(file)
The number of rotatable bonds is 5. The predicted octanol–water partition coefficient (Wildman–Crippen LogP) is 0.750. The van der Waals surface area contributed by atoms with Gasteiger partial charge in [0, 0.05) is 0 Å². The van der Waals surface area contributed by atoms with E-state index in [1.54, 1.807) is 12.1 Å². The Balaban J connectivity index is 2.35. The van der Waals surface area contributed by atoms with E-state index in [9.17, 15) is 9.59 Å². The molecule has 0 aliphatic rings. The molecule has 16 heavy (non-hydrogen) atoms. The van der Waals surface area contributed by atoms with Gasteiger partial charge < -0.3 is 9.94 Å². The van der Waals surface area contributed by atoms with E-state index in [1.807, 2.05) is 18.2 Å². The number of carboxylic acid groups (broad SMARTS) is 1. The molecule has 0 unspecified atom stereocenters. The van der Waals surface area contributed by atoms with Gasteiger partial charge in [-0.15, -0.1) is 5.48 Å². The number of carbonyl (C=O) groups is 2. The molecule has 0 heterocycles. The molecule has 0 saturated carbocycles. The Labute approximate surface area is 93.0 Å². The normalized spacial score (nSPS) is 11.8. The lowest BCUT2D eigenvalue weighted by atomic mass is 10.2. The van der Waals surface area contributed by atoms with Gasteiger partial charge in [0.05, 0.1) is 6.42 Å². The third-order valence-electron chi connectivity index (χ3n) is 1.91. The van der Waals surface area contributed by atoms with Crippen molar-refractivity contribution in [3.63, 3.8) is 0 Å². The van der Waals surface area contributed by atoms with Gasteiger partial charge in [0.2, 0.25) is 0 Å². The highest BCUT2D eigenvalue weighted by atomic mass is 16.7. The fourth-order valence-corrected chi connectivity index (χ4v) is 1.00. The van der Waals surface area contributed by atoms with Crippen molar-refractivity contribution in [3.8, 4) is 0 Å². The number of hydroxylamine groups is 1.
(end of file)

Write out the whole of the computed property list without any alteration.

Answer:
The number of rotatable bonds is 5. The predicted octanol–water partition coefficient (Wildman–Crippen LogP) is 0.750. The van der Waals surface area contributed by atoms with Gasteiger partial charge in [0, 0.05) is 0 Å². The van der Waals surface area contributed by atoms with E-state index in [1.54, 1.807) is 12.1 Å². The Balaban J connectivity index is 2.35. The van der Waals surface area contributed by atoms with E-state index in [9.17, 15) is 9.59 Å². The molecule has 0 aliphatic rings. The molecule has 16 heavy (non-hydrogen) atoms. The van der Waals surface area contributed by atoms with Gasteiger partial charge < -0.3 is 9.94 Å². The van der Waals surface area contributed by atoms with E-state index in [1.807, 2.05) is 18.2 Å². The number of carboxylic acid groups (broad SMARTS) is 1. The molecule has 0 unspecified atom stereocenters. The van der Waals surface area contributed by atoms with Gasteiger partial charge in [-0.15, -0.1) is 5.48 Å². The number of carbonyl (C=O) groups is 2. The molecule has 0 heterocycles. The molecule has 0 saturated carbocycles. The Labute approximate surface area is 93.0 Å². The normalized spacial score (nSPS) is 11.8. The lowest BCUT2D eigenvalue weighted by atomic mass is 10.2. The van der Waals surface area contributed by atoms with Gasteiger partial charge in [0.05, 0.1) is 6.42 Å². The third-order valence-electron chi connectivity index (χ3n) is 1.91. The van der Waals surface area contributed by atoms with Crippen molar-refractivity contribution in [3.63, 3.8) is 0 Å². The van der Waals surface area contributed by atoms with Gasteiger partial charge in [0.2, 0.25) is 0 Å². The highest BCUT2D eigenvalue weighted by atomic mass is 16.7. The fourth-order valence-corrected chi connectivity index (χ4v) is 1.00. The van der Waals surface area contributed by atoms with Crippen molar-refractivity contribution in [3.8, 4) is 0 Å². The number of hydroxylamine groups is 1.